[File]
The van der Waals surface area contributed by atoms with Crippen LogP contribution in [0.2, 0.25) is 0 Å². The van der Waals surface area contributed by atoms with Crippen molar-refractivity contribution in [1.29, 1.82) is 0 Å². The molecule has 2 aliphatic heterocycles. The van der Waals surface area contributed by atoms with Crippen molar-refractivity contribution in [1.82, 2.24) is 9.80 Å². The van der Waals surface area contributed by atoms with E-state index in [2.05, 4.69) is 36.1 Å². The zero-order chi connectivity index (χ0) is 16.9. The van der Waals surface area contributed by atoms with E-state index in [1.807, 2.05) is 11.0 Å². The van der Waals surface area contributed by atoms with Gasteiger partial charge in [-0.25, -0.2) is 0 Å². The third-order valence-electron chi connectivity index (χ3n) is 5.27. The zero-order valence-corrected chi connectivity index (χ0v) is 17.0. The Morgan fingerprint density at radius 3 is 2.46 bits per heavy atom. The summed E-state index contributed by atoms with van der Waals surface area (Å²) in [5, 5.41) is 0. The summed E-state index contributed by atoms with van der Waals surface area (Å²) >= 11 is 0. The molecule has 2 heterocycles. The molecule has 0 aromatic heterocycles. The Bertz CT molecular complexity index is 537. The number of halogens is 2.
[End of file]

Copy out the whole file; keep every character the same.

The van der Waals surface area contributed by atoms with Crippen LogP contribution in [0.2, 0.25) is 0 Å². The van der Waals surface area contributed by atoms with Crippen molar-refractivity contribution in [1.29, 1.82) is 0 Å². The molecule has 2 aliphatic heterocycles. The van der Waals surface area contributed by atoms with Crippen molar-refractivity contribution in [1.82, 2.24) is 9.80 Å². The van der Waals surface area contributed by atoms with E-state index in [2.05, 4.69) is 36.1 Å². The zero-order chi connectivity index (χ0) is 16.9. The van der Waals surface area contributed by atoms with E-state index in [1.807, 2.05) is 11.0 Å². The van der Waals surface area contributed by atoms with Gasteiger partial charge in [-0.25, -0.2) is 0 Å². The third-order valence-electron chi connectivity index (χ3n) is 5.27. The zero-order valence-corrected chi connectivity index (χ0v) is 17.0. The Morgan fingerprint density at radius 3 is 2.46 bits per heavy atom. The summed E-state index contributed by atoms with van der Waals surface area (Å²) in [5, 5.41) is 0. The summed E-state index contributed by atoms with van der Waals surface area (Å²) >= 11 is 0. The molecule has 2 heterocycles. The molecule has 0 aromatic heterocycles. The Bertz CT molecular complexity index is 537. The number of halogens is 2.